- Determine the initial year deduction amount. If you have more than $50,000 in expenses, you must reduce the maximum amount ($5,000) by $1 for each $1 over $50,000 in expenses
Therefore, if you have more than $55,000 in expenses, all of your expenses must be amortized over the 180-month period
- Determine the monthly amortization amount. Subtract your initial year deduction amount from the total expenses. This is the amortizable amount. Then divide that amount by 180 to get the monthly deduction
- Determine how many months of amortization can be claimed on your tax return for the first year the business was operating. The amortization period starts with the month that you began operating the business. The amount that you can amortize on the return is the number of months that the business operated times the monthly amortization amount
For the first year, your amortization deduction would be shown on Part VI of Form 4562, Depreciation and Amortization, and then carried over to the appropriate tax form for your business.
For sole proprietors, it would be carried over to your Schedule C as an "other" expense. After the first year, you simply list your amortization amount as an "other" expense on your Schedule C (or your partnership or corporate income tax form.) However, if you are filing Form 4562 for some other reason (generally you must file this form in the first year you put a capital asset into service), you would continue to show your amortization costs on Part VI and on your Schedule C.
Rose successfully opened a bakery business on October 22. Before the business opened she had $4,000 of start up expenses. Rose can deduct the full $4,000 on her first-year Schedule C as "Other Expenses." Because her total expenses were less that the $5,000 allowable deduction for the first year, she does not need to worry about amortizing any of them.
Assume the same facts, but she incurred $23,000 of start-up costs. She can claim $5,000 off the top as a current deduction. The remaining $18,000 must be amortized over the 180-month period, which is a monthly amount of $100. Her amortization deduction for the first year would be $300 ($100 for each of the 3 months she was in business in 2012.) This amount would be reported on Form 4562 for the first year and carried over to her Schedule C. Her total deduction for start-up expenses in the first year would be $5,300.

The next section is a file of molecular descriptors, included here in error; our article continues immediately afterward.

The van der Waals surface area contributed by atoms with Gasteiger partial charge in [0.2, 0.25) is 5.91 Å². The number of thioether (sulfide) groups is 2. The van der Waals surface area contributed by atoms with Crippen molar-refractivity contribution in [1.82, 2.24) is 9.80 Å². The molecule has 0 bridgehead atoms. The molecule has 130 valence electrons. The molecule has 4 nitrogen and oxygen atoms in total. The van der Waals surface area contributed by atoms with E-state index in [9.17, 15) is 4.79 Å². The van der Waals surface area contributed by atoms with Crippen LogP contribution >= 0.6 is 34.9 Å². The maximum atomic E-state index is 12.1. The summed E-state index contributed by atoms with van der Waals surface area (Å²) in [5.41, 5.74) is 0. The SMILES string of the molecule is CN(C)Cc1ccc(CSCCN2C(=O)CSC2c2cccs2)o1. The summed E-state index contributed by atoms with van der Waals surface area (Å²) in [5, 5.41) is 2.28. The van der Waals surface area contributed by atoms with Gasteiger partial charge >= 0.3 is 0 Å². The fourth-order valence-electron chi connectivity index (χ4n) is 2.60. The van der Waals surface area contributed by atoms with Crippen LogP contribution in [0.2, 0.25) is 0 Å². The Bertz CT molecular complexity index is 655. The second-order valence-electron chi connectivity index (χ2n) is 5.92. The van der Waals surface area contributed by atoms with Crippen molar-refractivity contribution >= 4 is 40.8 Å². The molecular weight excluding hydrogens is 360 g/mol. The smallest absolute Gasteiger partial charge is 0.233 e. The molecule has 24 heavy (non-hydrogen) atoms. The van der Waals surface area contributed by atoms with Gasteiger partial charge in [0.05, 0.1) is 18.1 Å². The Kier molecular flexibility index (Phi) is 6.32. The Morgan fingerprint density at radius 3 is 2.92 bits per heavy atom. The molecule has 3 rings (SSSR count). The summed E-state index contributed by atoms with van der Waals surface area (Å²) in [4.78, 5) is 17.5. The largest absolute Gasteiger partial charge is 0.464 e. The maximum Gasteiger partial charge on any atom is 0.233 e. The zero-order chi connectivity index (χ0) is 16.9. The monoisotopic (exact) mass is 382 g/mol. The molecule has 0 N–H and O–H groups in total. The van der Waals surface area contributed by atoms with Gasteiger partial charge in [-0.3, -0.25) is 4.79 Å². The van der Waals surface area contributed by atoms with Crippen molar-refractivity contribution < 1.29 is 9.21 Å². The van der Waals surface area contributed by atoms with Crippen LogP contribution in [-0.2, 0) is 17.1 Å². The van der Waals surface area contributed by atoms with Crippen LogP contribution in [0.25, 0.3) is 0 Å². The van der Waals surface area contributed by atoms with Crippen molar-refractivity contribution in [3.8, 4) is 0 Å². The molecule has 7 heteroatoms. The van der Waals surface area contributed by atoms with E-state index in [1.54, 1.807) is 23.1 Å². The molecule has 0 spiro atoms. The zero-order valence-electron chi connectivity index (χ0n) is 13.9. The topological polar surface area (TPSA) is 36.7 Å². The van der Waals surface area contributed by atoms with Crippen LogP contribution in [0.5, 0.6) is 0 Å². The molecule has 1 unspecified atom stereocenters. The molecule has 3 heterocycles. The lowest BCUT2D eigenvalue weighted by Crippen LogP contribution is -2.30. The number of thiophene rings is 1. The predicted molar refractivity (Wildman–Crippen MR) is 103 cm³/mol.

Assume the same facts, but she incurred $53,000 of start-up costs. Because the expenses exceed $50,000, she must reduce the initial year deduction by $1 for every $1 over $50,000. Thus, the $5,000 amount is reduced to $2,000. She figures the amortization on $51,000 ($53,000 - $2,000.) Her monthly amortization amount is $283 ($51,000/180), so her first year amortization deduction is $850. Her total start-up expense deduction for the first year is only $2,850.
Incorporation costs follow the same rules
If you decide to operate your business as a corporation, the corporation can elect to deduct up to $5,000 of its organizational expenditures and amortize the remainder over a period of 180 months.
The $5,000 deducted for organizational expenses must be reduced by the amount by which the expenses exceed $50,000.
Unless the corporation clearly treats the expenditures as capitalized (and, therefore, not recoverable until the corporation is liquidated, the IRS will assume the election to deduct/amortize the expenses has been made.
Organizational expenditures are those which are:
- Connected directly with the creation of the corporation
- Chargeable to capital account; and
- Of a character that would be amortizable over the life of the corporation if its life were limited by its charter.
Examples include expenses of temporary directors and organizational meetings, state fees for incorporation privileges, accounting service costs incident to organization, and legal service expenditures, such as for drafting of documents, minutes of organizational meetings, and terms of the original stock certificates.
If your corporation is a success and you want to pass it on to future generations, you'll want to make sure to take advantage of this election. If you don't, as a practical matter, your corporation may never get to deduct its corporate organizational costs.
What are the qualifying expenses?
Which types of expenditures should you include? You can include expenses that meet the following three conditions:
- They must be directly related to the creation of the corporation
- They must be of the type that would be chargeable to a capital account
- If the expenses are related to the creation of a corporation having a limited life, they must be of a character that would benefit the corporation over its entire life
Examples of nondeductible expenditures include costs of issuing shares of stock, such as commissions, professional fees, and printing costs.